CEBU CITY, PHILIPPINES Weapons of Moroland - See, not just Sticks!
FILIPINO MARTIAL ARTS HALL OF FAME - UNITED STATES KALI ASSOCIATION INCORPORATED
FILIPINO MARTIAL ARTS HALL OF FAME  EST:1997
HONORING THE MEN & WOMEN WHO HELP PROMOTE & DEMONSTRATE HIGH PROFICIENCY IN THE FILIPINO MARTIAL ARTS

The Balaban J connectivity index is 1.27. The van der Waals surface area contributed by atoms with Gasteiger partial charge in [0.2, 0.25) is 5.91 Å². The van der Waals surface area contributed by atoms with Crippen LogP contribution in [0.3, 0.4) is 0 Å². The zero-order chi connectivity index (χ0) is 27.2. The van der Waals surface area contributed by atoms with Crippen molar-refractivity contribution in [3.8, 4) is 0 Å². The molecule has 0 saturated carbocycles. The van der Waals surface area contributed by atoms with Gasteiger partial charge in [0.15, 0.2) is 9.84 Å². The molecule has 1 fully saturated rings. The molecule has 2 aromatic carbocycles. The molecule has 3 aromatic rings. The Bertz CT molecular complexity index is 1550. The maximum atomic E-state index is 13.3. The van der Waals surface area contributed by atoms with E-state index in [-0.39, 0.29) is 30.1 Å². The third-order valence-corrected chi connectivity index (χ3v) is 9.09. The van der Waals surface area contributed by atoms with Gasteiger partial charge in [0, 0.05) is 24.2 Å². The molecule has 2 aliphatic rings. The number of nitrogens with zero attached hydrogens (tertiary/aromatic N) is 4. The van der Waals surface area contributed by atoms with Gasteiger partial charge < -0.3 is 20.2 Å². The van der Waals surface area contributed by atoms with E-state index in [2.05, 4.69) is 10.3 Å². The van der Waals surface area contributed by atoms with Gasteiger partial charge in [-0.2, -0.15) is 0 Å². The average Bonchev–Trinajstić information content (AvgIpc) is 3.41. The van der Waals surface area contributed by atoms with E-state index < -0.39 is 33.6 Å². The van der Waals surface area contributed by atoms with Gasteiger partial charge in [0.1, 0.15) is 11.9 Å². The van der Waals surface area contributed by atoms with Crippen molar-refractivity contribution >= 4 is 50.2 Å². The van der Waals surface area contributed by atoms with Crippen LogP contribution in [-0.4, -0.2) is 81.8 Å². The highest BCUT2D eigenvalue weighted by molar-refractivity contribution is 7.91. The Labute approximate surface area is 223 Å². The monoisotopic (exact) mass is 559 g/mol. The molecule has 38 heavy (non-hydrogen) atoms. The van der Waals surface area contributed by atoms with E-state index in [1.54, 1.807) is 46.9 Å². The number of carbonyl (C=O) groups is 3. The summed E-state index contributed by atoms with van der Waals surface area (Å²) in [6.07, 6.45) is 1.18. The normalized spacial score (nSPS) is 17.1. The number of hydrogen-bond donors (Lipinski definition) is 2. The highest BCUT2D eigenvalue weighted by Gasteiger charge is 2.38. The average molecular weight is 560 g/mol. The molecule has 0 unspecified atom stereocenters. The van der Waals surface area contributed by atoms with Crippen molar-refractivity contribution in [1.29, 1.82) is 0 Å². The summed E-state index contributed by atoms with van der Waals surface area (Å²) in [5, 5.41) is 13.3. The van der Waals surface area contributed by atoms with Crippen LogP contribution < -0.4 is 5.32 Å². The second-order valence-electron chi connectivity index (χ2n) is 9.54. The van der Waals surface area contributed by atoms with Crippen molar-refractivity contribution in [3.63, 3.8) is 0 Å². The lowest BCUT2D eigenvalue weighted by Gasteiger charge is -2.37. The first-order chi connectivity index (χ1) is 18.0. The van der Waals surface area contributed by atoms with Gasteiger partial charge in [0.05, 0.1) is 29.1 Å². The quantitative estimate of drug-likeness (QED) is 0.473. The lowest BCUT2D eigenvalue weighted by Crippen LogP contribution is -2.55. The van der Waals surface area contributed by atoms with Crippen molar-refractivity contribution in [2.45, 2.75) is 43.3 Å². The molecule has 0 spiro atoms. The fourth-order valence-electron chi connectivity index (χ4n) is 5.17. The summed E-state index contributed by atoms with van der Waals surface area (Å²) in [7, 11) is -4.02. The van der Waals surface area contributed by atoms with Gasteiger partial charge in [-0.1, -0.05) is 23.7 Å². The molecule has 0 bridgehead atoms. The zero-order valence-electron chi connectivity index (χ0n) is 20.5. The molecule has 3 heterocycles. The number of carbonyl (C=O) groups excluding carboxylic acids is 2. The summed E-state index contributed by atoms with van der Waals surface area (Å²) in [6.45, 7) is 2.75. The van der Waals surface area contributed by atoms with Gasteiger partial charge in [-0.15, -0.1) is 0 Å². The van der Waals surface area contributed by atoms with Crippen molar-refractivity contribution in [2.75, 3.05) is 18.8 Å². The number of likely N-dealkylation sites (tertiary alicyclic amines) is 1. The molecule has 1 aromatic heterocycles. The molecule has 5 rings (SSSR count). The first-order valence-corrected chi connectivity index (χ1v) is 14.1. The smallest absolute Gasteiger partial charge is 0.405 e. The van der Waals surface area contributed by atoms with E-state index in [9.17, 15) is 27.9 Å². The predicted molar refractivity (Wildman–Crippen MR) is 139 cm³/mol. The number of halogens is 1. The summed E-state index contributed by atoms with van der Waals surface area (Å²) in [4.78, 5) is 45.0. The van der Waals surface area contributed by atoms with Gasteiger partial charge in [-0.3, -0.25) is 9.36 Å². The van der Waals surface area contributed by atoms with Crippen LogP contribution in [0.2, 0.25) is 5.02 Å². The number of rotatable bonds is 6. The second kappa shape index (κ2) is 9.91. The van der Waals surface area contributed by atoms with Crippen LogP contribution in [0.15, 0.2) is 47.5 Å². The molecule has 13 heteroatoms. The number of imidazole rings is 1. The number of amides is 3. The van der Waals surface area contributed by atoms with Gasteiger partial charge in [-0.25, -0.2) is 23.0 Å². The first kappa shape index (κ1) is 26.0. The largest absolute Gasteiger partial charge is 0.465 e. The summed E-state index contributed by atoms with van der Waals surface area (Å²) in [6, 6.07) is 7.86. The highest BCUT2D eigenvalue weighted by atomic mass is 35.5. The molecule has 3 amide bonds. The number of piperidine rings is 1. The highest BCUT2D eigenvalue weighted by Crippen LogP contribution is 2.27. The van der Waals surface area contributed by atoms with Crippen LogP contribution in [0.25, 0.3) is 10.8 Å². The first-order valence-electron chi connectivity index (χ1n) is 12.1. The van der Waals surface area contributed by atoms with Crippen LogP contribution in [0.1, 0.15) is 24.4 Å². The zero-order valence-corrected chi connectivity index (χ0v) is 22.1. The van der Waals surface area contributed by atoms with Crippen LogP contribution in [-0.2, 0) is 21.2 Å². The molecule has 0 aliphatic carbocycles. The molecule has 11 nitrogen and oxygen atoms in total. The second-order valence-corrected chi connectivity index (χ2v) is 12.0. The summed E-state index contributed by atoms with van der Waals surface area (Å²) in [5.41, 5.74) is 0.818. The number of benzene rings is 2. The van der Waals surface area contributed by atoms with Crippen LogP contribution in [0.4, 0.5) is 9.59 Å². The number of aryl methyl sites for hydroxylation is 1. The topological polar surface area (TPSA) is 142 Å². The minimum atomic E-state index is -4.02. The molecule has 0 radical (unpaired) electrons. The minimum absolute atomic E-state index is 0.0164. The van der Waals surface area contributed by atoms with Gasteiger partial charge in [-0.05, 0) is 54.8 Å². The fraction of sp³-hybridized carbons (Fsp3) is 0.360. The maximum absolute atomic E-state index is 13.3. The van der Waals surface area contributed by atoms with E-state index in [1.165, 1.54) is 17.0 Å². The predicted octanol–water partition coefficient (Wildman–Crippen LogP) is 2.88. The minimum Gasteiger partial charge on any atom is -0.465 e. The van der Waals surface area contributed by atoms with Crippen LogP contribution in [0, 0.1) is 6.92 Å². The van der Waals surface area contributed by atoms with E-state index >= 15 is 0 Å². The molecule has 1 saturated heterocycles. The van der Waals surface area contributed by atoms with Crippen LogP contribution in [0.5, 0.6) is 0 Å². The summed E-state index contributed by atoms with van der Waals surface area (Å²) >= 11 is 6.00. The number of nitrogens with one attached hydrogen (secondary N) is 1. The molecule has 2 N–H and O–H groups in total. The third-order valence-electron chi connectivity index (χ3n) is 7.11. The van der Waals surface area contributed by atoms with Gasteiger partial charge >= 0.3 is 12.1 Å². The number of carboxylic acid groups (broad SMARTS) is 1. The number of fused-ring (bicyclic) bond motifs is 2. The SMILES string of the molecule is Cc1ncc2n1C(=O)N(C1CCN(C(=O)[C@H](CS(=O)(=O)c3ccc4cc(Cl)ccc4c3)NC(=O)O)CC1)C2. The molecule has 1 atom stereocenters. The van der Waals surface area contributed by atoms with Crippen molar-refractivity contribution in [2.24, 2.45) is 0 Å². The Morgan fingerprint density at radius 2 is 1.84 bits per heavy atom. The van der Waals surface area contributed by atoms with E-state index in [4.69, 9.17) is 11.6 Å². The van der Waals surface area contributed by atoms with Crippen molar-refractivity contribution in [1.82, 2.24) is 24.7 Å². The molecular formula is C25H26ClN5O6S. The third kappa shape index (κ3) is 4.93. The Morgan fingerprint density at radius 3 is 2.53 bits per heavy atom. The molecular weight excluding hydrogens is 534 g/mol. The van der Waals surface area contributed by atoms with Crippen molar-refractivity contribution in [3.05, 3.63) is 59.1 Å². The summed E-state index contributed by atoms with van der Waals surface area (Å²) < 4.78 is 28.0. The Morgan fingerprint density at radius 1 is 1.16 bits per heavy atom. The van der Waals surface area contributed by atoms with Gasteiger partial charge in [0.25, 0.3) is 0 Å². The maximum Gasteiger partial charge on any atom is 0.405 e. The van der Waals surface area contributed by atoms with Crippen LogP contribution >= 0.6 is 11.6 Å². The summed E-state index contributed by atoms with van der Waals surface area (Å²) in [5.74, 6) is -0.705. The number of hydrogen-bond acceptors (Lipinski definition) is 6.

Courtesy of:  http://www.msc.edu.ph/centennial/flags.html Courtesy of:  http://www.msc.edu.ph/centennial/flags.html Flags of the Katipunan  With the Katipunan now well organized, Bonifacio turned his attention to the symbol of  its authority. Upon his request, Benita Rodriquez with the help of Gregoria de Jesus,  Bonifacio's wife, made a flag. It consisted of a red rectangular piece of cloth with three  white K's arranged horizontally at the center. This was the first official flag of the society.  But some members of the Katipunan has their flag with the three K's arranged in the form  of a triangle. Bonifacio himself has a personal flag which consisted of a red rectangular  piece of cloth at the center of which was a white sun with an indefinite number of rays.  Below the sun were the three white K's arranged horizontally.  Owing to the lack of uniformity in the design and use of the flag, some generals of the  revolution adopted their own designs. Thus General Mariano Llanera used a black banner  with a skull above two cross bones and the letter K, all in white. So different was this  banner that Bonifacio humorously called it "Llanera's skull." Still another flag was that of  General Pio del Pilar which consisted of an equilateral triangle with a K at each angle.  Inside the triangle was a mountain with the sun rising behind it.  When the revolution flared up, the Magdalo faction of the Katipunan in Cavite adopted  a flag consisting of a red rectangular banner with a white K in the ancient Tagalog script in  the center of a sun, represented by a white circle, with an indefinite number of rays. Later  on, the rays of the sun were limited to eight to represent the eight provinces which first  took up arms against the Spaniards. This flag became the first official banner of the  revolutionary forces and was blessed in a mass celebrated at Imus.  In the Naik Assembly of March 17, 1897, the Katipunan military leaders decided to  adopt a flag with a new design. It consisted of a red rectangular cloth with a white sun and  rays in the middle. The sun was the mythological sun with eyes, eyebrows, nose and  mouth. This flag superseded the flag of the Magdalo faction and became the first official  flag of the Filipinos. It became the symbol of the Filipino nationality until the signing of the  Truce of Biyak-na-bato on December 14-15, 1897, when it was hauled down from the pole of  the revolutionary headquarters at Biyak-na-bato.              ~ History of the Filipino People. Teodoro A. Agoncillo    The Filipino Flag  The Filipino flag has an interesting story. It was made in Hongkong by Mrs. Marcela de  Agoncillo, wife of Don Felipe Agoncillo.  During his exile in Hongkong, General Aguinaldo designed the flag as it looks today.  Mrs. Marcela de Agoncillo sewed it with the help of her daughter Lorenza and Mrs. Josefina  Herbosa de Natividad(niece of Dr. Jose Rizal). It was made of silk with a white triangle at  the left containing a sunburst of eight rays at the center, a five pointed star at each angle of  the triangle, an upper stripe of dark blue, and a lower stripe of red. The white triangle  stands for equality; the upper blue stripe for peace, truth and justice; and the lower red  stripe for patriotism and valor. The sunburst of eight rays inside the triangle represented  the first eight provinces that took up arms against Spain. The three stars symbolized  Luzon, Visayas and Mindanao.  The flag which Mrs. Agoncillo made in Hongkong was taken to the Philippines by  General Aguinaldo. It was hoisted officially at Kawit on June 12, 1898, in connection with  the proclamation of Philippine independence. From that date, it has served as the National  Flag of the Filipinos.             ~ The Philippines: A Unique Nation. Dr. Sonia M. Zaide The Evolution of the Philippine Flag Kali is the oldest known form of self defense of the Philippines and its use of weapons.    During the time of Christ, Hindu beliefs came to the Philippines from Malaysia. By the fifteenth  century the islands were inhabited by people from China, India, Arabia, and other Nations who mixed with  the original Negretos who settled in the Philippines.  In the Southern Philippines there lived mostly Muslims called the Moro, who used a wide variety of  knives in their dance and other martial skills.   On March 6th, 1521, a Spanish explorer, Magellan, arrived to the Philippines and by the 27th of  April he was killed on the island of Mactan. His discovery of the islands brought other Spaniards. After the  Spanish occupation and the establishment of the capital in Manila, many other Western nations came to  the Philippines.  In 1896, about 400,000 Tagalog people from Luzon, the largest island in the Philippines, revolted  against the Spanish occupation which led to the provisional republic in 1898. It was from this race of  people that the term Kali was derived to describe their martial arts also known as Arnis. This system  utilizes two bladed weapons.   Training was originally conducted in total secrecy and sticks called muton replaced the blades for  both safety and secrecy. Modern practitioners use rattan sticks up to one meter in length. Techniques  involve either one or two sticks in a continuous striking action against vulnerable parts of the body.  During the 1980's, point Eskrima was devised with a prescribed fighting area, a scoring system, and  body armor in many cases and National competitions.   The prime target of an attacker in Eskrima is the hand or lower part of the arm because if a vital  point is attacked, the reflexes of the injured person may still enable them to counter attack and cause  equal or greater damage, therefore the limb or hand holding the weapon is the target. Getting rid of the  weapon equals far less of a threat.  When the Americans occupied the Philippines in the late nineteenth century, there were many  Filipino fighters who wore red headbands and were armed with a blade and ran amok killing American  Soldiers who were armed with a .38 revolver. The red headband worn by the Jurementado, a Muslim  skilled in the art of Kali, signified that he would not stop fighting until he himself was killed. Thus, the Colt  1911 .45 caliber automatic was developed to deal with the Jurementado. These events confirm the  Eskrima policy to disarm the attacker first.   Unlike Japanese martial arts, Kali students are taught to employ the techniques they are learning in  a manner that seems natural to them as opposed to a rigid memorization of very specific maneuvers. This  also prevents a predictable counter attack against the Kali Warrior.  The psychology of Kali, Arnis, or Eskrima are radically different from most of the other martial arts.  This could be partly due to the fact that for almost four hundred years, the Philippines were a conquered  country and the arts were outlawed, unlike Japan or China where the arts were excepted as part of their  culture and could be practiced openly. But in the Philippines, the art that existed dictated that the  practitioner seize the opportunity of the moment, to strike back suddenly with disguised movements.   Arnis, originally known as Kali, centers around three distinct phases. The stick, blade, and empty  hand combat. The term sinawali, a form of play or techniques applied because the intricate movements of  the two sticks resemble the crisscross weave of a sewali, a pattern used in walling and matting.   Three principle Kali training methods include the muestrasion or pandalog, which teaches the  artistic execution of swinging movements and striking for offense and defense in repetitive drills.   The sangga at patama, or sombra tabak where striking, thrusting, and parrying in a pre-arranged  manner are taught.   Also the larga muton, or labanang totohanan, where two trainees engage in freestyle practice,  which is the ultimate phase of Arnis.   Two key principles to be learned in Kali are under the categories of physical and psychological.  Under the physical, the practitioner must develop speed of hands and feet and agility for rapid delivery  and zoning, or evasion. Under the psychological principles, the student must learn to remain calm and  composed, and above all, develop the will to fight AND WIN! "We believe in success, not in failure".   The skills learned in this lethal art are, close quarter, medium range, and long range combat tactics  as well as direct and indirect combat primarily utilizing the kahoy (stick), the kutsilio (knife), and or the  empty hands. These weapons, and of course the empty hand techniques, are very practical in today's  society for self preservation and the protection of others.  Kali has been around for centuries. It has been tested and proven effective and practical and also  develops both the mind and the spirit for a healthy whole well being. KALI - ARNIS - ARNIS DE MANO - ESKRIMA KALI PHILOSOPHY Maniwalla Kami Sa Tagumpay, Hindi Sa Bigo	. .  . . . . . . .(We Believe in Success, Not in Failure) Maniwalla Kami Sa Kalusugan, Hindi Sa Sakit . . . . . . . . . . .(We Believe in Health, Not in Sickness) Maniwalla Kami Sa Buhay, Hindi Sa Kamatayan . . . . . . . . . (We Believe in Life, Not in Death) Kali is the oldest form of weaponry in the Philippines. It comes from the word kalis, which implies  the blade. The naturally graceful and harmonious movements used in this art are characteristic of the  methods found in other Asian countries.   Kali is a very systematic art of combat fighting based in the science of strategy and tactics. The  fighting methods of Kali are ultra advanced so that its fighting values always remain new. Kali does not  only imply the use of the stick, blade, or empty hand combat, but is also a reflection of the Filipino  people’s history, philosophy, and culture.  The Filipino people represent the strong segments of the Majaphit Empire that ruled Asia from the  7th to the 15th centuries. They had a significant part in and made many contributions to the civilization of  the Pacific region.  The practice of combat fighting with the use of the blade is part of their customs and traditions. The  blade was inseparable in their ceremonial systems. The application of the theories into the martial arts  skills and the will to live in freedom gained great victories over the Spanish and American colonization's  and the Japanese invasion of the Pacific.  There are over a hundred related styles in Kali, and their principles in combat are all based in a  pattern of angles, which all attacks fall into, regardless of style of weapon.  A combat system of Kali, the Comjuka-Kali Systems, a close quarter in-fighting method, is a  combination of higher techniques of Kali. Comjuka-Kali Systems put a tremendous emphasis on the  importance of footwork. The theories of strategic defense, offense and counter offense, have been tested  and proven effective and accurate in many different combat situations. LAPU LAPU STATUE IN CEBU CITY, PHILIPPINES BRIEF KALI HISTORY HISTORY OF KALI, ARNIS, ESKRIMA AND HISTORY OF THE PHILIPPINES FLAG